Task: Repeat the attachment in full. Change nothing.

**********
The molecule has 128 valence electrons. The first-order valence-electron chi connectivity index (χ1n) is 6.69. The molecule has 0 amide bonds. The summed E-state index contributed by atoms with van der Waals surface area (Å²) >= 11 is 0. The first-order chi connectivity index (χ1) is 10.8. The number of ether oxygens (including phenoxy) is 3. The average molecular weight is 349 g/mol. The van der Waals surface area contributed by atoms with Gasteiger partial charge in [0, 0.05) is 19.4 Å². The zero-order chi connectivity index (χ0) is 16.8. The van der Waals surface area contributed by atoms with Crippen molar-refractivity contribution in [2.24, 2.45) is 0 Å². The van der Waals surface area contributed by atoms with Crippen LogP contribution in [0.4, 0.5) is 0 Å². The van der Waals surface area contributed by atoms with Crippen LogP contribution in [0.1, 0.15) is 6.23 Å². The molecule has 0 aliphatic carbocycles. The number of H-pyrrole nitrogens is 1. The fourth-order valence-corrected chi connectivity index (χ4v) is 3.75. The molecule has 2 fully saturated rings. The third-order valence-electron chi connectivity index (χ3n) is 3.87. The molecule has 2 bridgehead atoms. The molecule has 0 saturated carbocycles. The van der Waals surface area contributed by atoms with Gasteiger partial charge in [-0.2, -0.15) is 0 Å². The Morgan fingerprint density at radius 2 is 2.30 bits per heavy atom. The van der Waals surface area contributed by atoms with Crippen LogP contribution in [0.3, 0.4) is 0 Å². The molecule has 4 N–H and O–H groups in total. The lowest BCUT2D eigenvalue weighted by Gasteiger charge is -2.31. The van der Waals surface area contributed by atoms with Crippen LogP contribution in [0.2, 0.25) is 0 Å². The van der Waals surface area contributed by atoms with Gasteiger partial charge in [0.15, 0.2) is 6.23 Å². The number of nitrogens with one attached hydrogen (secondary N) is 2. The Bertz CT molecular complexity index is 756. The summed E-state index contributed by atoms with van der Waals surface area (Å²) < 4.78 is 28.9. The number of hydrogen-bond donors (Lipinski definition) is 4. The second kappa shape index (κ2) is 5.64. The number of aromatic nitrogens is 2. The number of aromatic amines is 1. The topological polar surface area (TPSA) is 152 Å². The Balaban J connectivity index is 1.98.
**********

The molecule has 128 valence electrons. The first-order valence-electron chi connectivity index (χ1n) is 6.69. The molecule has 0 amide bonds. The summed E-state index contributed by atoms with van der Waals surface area (Å²) >= 11 is 0. The first-order chi connectivity index (χ1) is 10.8. The number of ether oxygens (including phenoxy) is 3. The average molecular weight is 349 g/mol. The van der Waals surface area contributed by atoms with Gasteiger partial charge in [0, 0.05) is 19.4 Å². The zero-order chi connectivity index (χ0) is 16.8. The van der Waals surface area contributed by atoms with Crippen molar-refractivity contribution in [2.24, 2.45) is 0 Å². The van der Waals surface area contributed by atoms with Crippen LogP contribution in [0.4, 0.5) is 0 Å². The van der Waals surface area contributed by atoms with Crippen LogP contribution in [0.1, 0.15) is 6.23 Å². The molecule has 0 aliphatic carbocycles. The number of H-pyrrole nitrogens is 1. The fourth-order valence-corrected chi connectivity index (χ4v) is 3.75. The molecule has 2 fully saturated rings. The third-order valence-electron chi connectivity index (χ3n) is 3.87. The molecule has 2 bridgehead atoms. The molecule has 0 saturated carbocycles. The van der Waals surface area contributed by atoms with Gasteiger partial charge in [-0.2, -0.15) is 0 Å². The Morgan fingerprint density at radius 2 is 2.30 bits per heavy atom. The van der Waals surface area contributed by atoms with Crippen LogP contribution in [0.3, 0.4) is 0 Å². The molecule has 4 N–H and O–H groups in total. The lowest BCUT2D eigenvalue weighted by Gasteiger charge is -2.31. The van der Waals surface area contributed by atoms with Crippen LogP contribution in [0.2, 0.25) is 0 Å². The van der Waals surface area contributed by atoms with Gasteiger partial charge in [0.15, 0.2) is 6.23 Å². The number of nitrogens with one attached hydrogen (secondary N) is 2. The Bertz CT molecular complexity index is 756. The summed E-state index contributed by atoms with van der Waals surface area (Å²) < 4.78 is 28.9. The number of hydrogen-bond donors (Lipinski definition) is 4. The second kappa shape index (κ2) is 5.64. The number of aromatic nitrogens is 2. The number of aromatic amines is 1. The topological polar surface area (TPSA) is 152 Å². The Balaban J connectivity index is 1.98.